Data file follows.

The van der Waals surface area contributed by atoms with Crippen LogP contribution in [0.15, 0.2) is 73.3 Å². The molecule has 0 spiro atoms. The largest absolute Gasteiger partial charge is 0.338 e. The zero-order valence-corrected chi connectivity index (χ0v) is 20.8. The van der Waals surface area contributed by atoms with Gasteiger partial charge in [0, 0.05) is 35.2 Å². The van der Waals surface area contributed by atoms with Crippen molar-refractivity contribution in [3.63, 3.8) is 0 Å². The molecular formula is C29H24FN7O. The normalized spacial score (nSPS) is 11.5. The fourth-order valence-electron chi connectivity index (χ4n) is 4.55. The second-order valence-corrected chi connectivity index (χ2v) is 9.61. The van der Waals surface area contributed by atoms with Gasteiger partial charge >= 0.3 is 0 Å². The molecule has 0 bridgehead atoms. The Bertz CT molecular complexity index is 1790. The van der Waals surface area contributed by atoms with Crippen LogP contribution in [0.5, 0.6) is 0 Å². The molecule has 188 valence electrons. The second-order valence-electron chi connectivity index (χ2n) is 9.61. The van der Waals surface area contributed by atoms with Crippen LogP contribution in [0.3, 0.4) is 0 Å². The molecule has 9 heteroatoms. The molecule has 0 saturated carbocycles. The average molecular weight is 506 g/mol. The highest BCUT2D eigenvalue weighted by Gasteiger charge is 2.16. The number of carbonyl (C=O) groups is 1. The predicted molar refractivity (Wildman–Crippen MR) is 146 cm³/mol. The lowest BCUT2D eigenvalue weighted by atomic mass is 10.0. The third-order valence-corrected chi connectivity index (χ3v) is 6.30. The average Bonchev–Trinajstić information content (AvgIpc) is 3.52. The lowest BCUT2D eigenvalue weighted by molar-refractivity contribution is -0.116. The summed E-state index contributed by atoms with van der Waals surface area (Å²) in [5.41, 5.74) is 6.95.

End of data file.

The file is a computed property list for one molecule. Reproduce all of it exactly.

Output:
The van der Waals surface area contributed by atoms with Crippen LogP contribution in [0.15, 0.2) is 73.3 Å². The molecule has 0 spiro atoms. The largest absolute Gasteiger partial charge is 0.338 e. The zero-order valence-corrected chi connectivity index (χ0v) is 20.8. The van der Waals surface area contributed by atoms with Gasteiger partial charge in [0, 0.05) is 35.2 Å². The van der Waals surface area contributed by atoms with Crippen molar-refractivity contribution in [3.63, 3.8) is 0 Å². The molecular formula is C29H24FN7O. The normalized spacial score (nSPS) is 11.5. The fourth-order valence-electron chi connectivity index (χ4n) is 4.55. The second-order valence-corrected chi connectivity index (χ2v) is 9.61. The van der Waals surface area contributed by atoms with Gasteiger partial charge >= 0.3 is 0 Å². The molecule has 0 bridgehead atoms. The Bertz CT molecular complexity index is 1790. The van der Waals surface area contributed by atoms with Crippen LogP contribution in [0.5, 0.6) is 0 Å². The molecule has 188 valence electrons. The second-order valence-electron chi connectivity index (χ2n) is 9.61. The van der Waals surface area contributed by atoms with Crippen LogP contribution in [0.3, 0.4) is 0 Å². The molecule has 9 heteroatoms. The molecule has 0 saturated carbocycles. The average molecular weight is 506 g/mol. The highest BCUT2D eigenvalue weighted by Gasteiger charge is 2.16. The number of carbonyl (C=O) groups is 1. The predicted molar refractivity (Wildman–Crippen MR) is 146 cm³/mol. The lowest BCUT2D eigenvalue weighted by atomic mass is 10.0. The third-order valence-corrected chi connectivity index (χ3v) is 6.30. The average Bonchev–Trinajstić information content (AvgIpc) is 3.52. The lowest BCUT2D eigenvalue weighted by molar-refractivity contribution is -0.116. The summed E-state index contributed by atoms with van der Waals surface area (Å²) in [5.41, 5.74) is 6.95.